The art of using LinkedIn is in being seen and discovered. Depending on whether you’re a butcher, a baker or a candlestick maker, you must use appropriate keywords so that people in your industry can find you. To get a better feel for this, use the ‘Search’ function in LinkedIn to get keyword ideas and to see what other people in your sector are using to come up high in search results.

Alongside this tip, make sure that your geographic data is appropriate to the contact opportunities that you’re seeking ie do you want to bring up Cumbria as a key location, or are you open to UK or Europe-based jobs?

Tip 3: Treat Your Headline Like A Branding Exercise

You have a 120 character limit in your professional headline area, so make sure that you use it wisely. Don’t put crazy claims in here – remember, this is a professional networking site. But do write a headline that will encourage the reader to continue checking out your profile and find out more about you.

In short, make every one of those 120 characters count!


Tip 4: Customise Your Profile URL

Without getting into a long lesson on search engine optimisation here, in simple SEO terms, your profile is more likely to be found via a search engine if you include your full name. If you just leave it as the default, with a long line of meaningless numbers, it’s going to be very difficult to find you.

So get it customised and make it as close to your proper name as you can – which means if you can use, do so, if not, maybe pop uk at the end and add a number if you have to … but make sure that you use your full name, with no initials!.

Tip 5: Make It Visually Appealing

A LinkedIn profile with eye-catching images and things to click is much better than one that is just one block of boring text. Make your profile easy to read, compel the reader to consume your page content.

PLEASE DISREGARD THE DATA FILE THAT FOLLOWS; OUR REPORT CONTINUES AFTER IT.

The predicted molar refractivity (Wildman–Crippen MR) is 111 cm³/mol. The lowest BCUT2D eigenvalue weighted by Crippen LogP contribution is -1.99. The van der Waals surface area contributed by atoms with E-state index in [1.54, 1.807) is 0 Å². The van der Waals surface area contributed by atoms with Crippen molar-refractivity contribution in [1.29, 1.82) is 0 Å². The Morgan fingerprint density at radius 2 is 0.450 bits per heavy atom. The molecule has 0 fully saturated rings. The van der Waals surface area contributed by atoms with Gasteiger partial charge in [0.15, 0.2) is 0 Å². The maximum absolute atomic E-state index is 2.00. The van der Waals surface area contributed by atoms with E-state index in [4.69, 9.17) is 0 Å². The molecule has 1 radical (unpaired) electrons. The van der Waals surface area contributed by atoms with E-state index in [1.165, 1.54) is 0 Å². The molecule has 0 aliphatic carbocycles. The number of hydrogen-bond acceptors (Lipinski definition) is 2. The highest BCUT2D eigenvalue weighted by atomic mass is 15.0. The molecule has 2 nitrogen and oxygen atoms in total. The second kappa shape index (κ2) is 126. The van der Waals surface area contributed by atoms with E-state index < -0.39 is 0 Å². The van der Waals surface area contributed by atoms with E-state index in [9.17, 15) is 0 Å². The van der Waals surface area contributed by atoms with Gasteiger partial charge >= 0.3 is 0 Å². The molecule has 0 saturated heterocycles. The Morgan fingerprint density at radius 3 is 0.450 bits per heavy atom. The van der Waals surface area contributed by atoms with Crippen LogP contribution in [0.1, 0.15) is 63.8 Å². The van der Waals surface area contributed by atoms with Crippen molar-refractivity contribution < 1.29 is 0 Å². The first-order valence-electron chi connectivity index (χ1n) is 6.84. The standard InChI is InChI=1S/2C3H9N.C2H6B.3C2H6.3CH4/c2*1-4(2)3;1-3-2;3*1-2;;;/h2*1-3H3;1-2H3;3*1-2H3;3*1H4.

That means:

– Using short paragraphs and sentences

– Using bullet points

– Using headlines

– Making full use of ‘Add Link/Upload File’ feature in LinkedIn to fully populate your profile with demonstrations of your work and expertise


In summary, LinkedIn has over 250 million members and as a professional networking site it has no equal. It’s important to be found online in the right way in the 21st Century, and that means professional profiles, blogs and social media profiles which are public facing (lock down your privacy settings for the party pictures, karaoke videos and fancy dress shots!).

Deploying these 5 tips on your LinkedIn profile will give it an instant online boost – and who knows where it may lead career-wise?

About The Author

Paul Teague is a Carlisle-based social and digital marketer. You can check out his LinkedIn profile here: Paul is a former St. Martin’s student who graduated in 1987. He has since returned to do an NES Business Start Up course at Fusehill Street Campus and some freelance lecturing at the Brampton Road campus.

5 Smartphone apps to help you in your job search



LinkedIn is one of the best places to find a job. You can follow companies that you are interested in working with, get in touch with employees of that company, make links and ask questions of the very people who are in the place you want to be. A lot of companies use LinkedIn to advertise vacancies, and the larger companies often have a dedicated recruitment page, with videos and case studies that gives you a really good insight into what working there is really like.


A lot of jobs are advertised on Twitter nowadays, and this is one social media platform that you really can’t afford to ignore. You can follow companies that you are interested in working with (some have dedicated job accounts) and you can use it to ask questions and find out what’s happening in your industry – great for those tricky interview questions!